DOT Steps Up Enforcement on Safe Transportation of Lithium Batteries
The Department of Transportation’s Pipeline and Hazardous Materials Safety Administration and Federal Aviation Administration have issued a notice alerting shippers and carriers to the importance of transporting lithium batteries safely. This advisory guidance is designed to (1) inform persons of recent aviation incidents involving fires aboard both passenger and cargo aircraft and the potential hazards that shipments of lithium batteries may present while in transportation, (2) provide information concerning the current regulatory requirements for the transportation of lithium batteries and (3) inform the public that regulatory violations will be prosecuted to the maximum extent permitted under the law.
DOT states that lithium batteries are considered hazardous materials in transportation because they present both chemical and electrical hazards. Defective batteries or batteries that are misused, mishandled, improperly packaged, improperly stored, improperly manufactured or overcharged can overheat and ignite and, once ignited, fires can be especially difficult to extinguish. Fires in aircraft can result in catastrophic events presenting unique challenges not encountered in other transport modes.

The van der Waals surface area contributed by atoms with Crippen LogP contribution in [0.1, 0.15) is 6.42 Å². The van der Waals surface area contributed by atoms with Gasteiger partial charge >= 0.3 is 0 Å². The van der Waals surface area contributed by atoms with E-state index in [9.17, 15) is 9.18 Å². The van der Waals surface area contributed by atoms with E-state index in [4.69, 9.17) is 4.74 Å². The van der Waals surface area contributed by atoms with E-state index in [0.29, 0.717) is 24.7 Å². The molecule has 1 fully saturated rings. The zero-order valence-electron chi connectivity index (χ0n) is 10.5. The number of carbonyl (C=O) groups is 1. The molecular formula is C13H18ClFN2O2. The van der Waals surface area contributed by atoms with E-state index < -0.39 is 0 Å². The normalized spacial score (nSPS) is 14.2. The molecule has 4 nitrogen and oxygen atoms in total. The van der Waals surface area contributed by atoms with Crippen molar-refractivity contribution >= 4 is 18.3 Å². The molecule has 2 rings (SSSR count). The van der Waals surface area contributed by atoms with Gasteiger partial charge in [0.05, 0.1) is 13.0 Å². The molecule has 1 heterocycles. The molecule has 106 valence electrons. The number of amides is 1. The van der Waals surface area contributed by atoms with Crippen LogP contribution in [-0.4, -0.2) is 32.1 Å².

The Hazardous Materials Regulations already include requirements for packaging, hazard communication and handling lithium batteries, and DOT agencies have conducted numerous public outreach efforts on this issue. Nevertheless, aviation incidents involving lithium batteries continue to occur. As a result, DOT is again increasing its efforts to reduce this risk by stepping up its already aggressive enforcement of the safety standards and re-energizing its awareness and outreach efforts. DOT is particularly concerned with undeclared shipments of lithium batteries and will be focusing on discovering these shipments and those persons responsible for offering them in transportation. Violations can be met with civil penalties of up to $50,000 per violation ($100,000 if a death, serious illness or severe injury to a person, or substantial destruction of property, occurs), and potential criminal penalties include fines of up to $500,000 and/or ten years in jail. To date, the FAA has closed over 75 investigations concerning battery violations observed in air transport and collected over $1 million in civil penalties.